While pressure is building on Merkel to be more accommodating to European nations enveloped in the debt crisis, she said this morning that the new Greek government shouldn’t be granted additional leeway on the terms of its international bailout.

“The important thing is that the new government sticks with the commitments,” Merkel told reporters today. “There can be no loosening on the reform steps.”

“I’m definitely not talking about a new aid package. The money we have provided is comprehensive,” she said.

Brainard said at a news conference later in the day that European leaders are prepared to find other ways of easing the burden on Greece, saying “we can expect” flexibility on the timetable for meeting reform goals.

Spanish 10-year bond yields leaped above the 7 percent level that forced Greece, Ireland and Portugal to call for sovereign rescues for the first time since the euro’s creation.

The 10-year Spanish yield jumped as much as 41 basis points to 7.29 percent before paring gains and trading at 7.16 percent at 11:44 a.m. New York time. The euro depreciated 0.6 percent to $1.2567 after rising and falling as much as 0.9 percent.

Debt Crisis

The Standard & Poor’s 500 Index swung between gains and losses while the Stoxx Europe 600 (SXXP) Index ended little changed after surging as much as 1.1 percent.

Europe’s sovereign debt crisis has become a familiar, if unwanted, presence at meetings of world leaders.

“We are heading into the second consecutive G-20 summit that will be dominated by concerns over the euro crisis and a vote in Greece,” said Daniel Price, managing director of Rock Creek Global Advisors LLC, a Washington-based consultancy.

“Tensions are higher this time for several reasons,” he said. “The contagion only feared in Cannes has now in fact materialized in Spain.”

With international markets looking for an indication of how European leaders plan to act, the stakes at the two-day summit in Los Cabos are high for a global economy at a “very dangerous moment,” said World Bank President Robert Zoellick.

European ‘Cloud’

Obama was home in Chicago for two days off from public duties before the summit. He attended a wedding, visited friends and, hours before departing for Mexico last night, played golf.

While Obama has called Europe’s banking and growth crisis a “cloud” hanging over the U.S. economy, administration officials said they don’t expect the summit to resolve the sovereign debt problem that has led to high borrowing costs and economic contraction in much of Southern Europe.

“Let me also just underscore this isn’t a meeting where we expect Europeans to make decisions about Europe,” said Michael Froman, deputy security adviser for international economic affairs, in a briefing for reporters in Washington on June 15. “The G-20 looks forward to hearing more from the European leaders on the progress of their efforts to stabilize their banking system and promote growth, and to hear what their vision is for taking this effort forward toward fiscal and financial union.”

Concrete Steps

Froman said concrete steps are more likely when European leaders meet for a summit June 28-29. America’s ability to force European leaders and institutions to take action is limited, he said.

“This is not an issue of U.S. leverage,” Froman said. “It’s Europe doing what’s in Europe’s interests and what’s in the interest of the rest of the global economy.”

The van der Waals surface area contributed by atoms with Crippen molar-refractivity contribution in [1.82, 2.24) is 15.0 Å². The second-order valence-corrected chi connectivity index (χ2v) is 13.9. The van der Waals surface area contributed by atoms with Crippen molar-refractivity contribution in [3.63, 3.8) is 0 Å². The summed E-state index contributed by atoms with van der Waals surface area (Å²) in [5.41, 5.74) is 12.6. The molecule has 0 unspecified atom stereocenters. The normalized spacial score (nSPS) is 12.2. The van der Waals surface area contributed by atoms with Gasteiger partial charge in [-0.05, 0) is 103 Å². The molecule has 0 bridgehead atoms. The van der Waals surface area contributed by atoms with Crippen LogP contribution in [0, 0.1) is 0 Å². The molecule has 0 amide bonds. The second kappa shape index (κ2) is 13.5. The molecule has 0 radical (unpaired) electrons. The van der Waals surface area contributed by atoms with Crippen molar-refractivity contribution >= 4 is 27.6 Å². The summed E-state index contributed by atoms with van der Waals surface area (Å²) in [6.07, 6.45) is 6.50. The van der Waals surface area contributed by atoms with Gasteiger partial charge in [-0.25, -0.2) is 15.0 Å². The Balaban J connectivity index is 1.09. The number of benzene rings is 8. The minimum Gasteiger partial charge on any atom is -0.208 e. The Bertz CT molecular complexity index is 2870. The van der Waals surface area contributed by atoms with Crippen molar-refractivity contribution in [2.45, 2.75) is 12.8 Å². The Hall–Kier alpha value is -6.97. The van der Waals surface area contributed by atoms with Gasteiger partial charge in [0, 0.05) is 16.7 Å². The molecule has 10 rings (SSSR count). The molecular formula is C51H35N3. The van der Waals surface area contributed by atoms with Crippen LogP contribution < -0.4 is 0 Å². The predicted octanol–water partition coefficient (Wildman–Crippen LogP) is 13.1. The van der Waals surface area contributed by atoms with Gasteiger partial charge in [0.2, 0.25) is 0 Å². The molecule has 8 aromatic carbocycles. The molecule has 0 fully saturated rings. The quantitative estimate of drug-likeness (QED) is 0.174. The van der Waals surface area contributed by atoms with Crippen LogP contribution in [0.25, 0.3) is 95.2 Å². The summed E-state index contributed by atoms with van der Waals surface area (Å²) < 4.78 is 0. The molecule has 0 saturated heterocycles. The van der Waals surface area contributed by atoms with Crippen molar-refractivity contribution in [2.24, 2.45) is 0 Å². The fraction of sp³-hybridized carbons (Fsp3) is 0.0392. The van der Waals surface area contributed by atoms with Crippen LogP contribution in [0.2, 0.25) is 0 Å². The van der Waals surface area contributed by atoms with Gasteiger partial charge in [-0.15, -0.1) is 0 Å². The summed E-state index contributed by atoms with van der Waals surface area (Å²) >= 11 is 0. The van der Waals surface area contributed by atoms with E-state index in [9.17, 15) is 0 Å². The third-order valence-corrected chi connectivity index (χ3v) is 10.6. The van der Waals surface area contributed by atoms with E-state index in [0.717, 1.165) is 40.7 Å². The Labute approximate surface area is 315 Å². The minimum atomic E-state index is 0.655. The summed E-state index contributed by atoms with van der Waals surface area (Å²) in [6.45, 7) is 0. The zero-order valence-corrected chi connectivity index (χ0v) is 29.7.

Leaders may use the summit to agree to boost the $430 billion firewall the International Monetary Fund announced in April, Calderon said. “I estimate that there will be a larger capitalization than the pre-accord reached in Washington, which will be finalized here, but I don’t want to speculate by how much,” he told reporters June 16.

Failure to stem the crisis would add to economic uncertainty in the U.S. at a time when Obama and his presumptive Republican rival, Mitt Romney, are squaring off on how to spur growth and create jobs.

Romney Comment

Romney said in an interview aired yesterday that the U.S. isn’t going to bail out European banks if the financial crisis there worsens.

Europe “is capable of dealing with their banking crisis if they choose to do so” with a response heavily dependent on Germany, Romney said on CBS’s “Face the Nation” program. The U.S. is “not going to send checks to Europe. We’re not going to bail out the European banks. We’re going to be poised here to support our economy.”

Obama is in a two-front battle as an incumbent president facing re-election amid flagging economic indicators.

“Obama is running both against Europe as well as” Romney, said Jacob Funk Kirkegaard, a research fellow at the Peterson Institute for International Economics in Washington. “He’s in a bind.”

In addition to Europe’s financial woes, leaders will discuss sectarian violence in Syria, where the United Nations suspended its observer mission on June 16. Russia has defended its delivery of attack helicopters to the Syrian regime, a move the U.S. has said is escalating the 15-month conflict.

With economic uncertainty in Europe, there are signs that the U.S. economy may be cooling at home. More Americans than forecast applied for unemployment insurance payments, with claims for jobless benefits rising by 6,000 to 386,000 in the week ended June 9. The Commerce Department reported that retail sales in the U.S. fell in May for a second month. Employment growth has waned compared with its pace earlier this year, and the jobless rate rose for the first time in 11 months in May, to 8.2 percent.

To contact the reporters on this story: Hans Nichols in Los Cabos, Mexico at; Mike Dorning in Los Cabos, Mexico at

To contact the editor responsible for this story: Steven Komarow at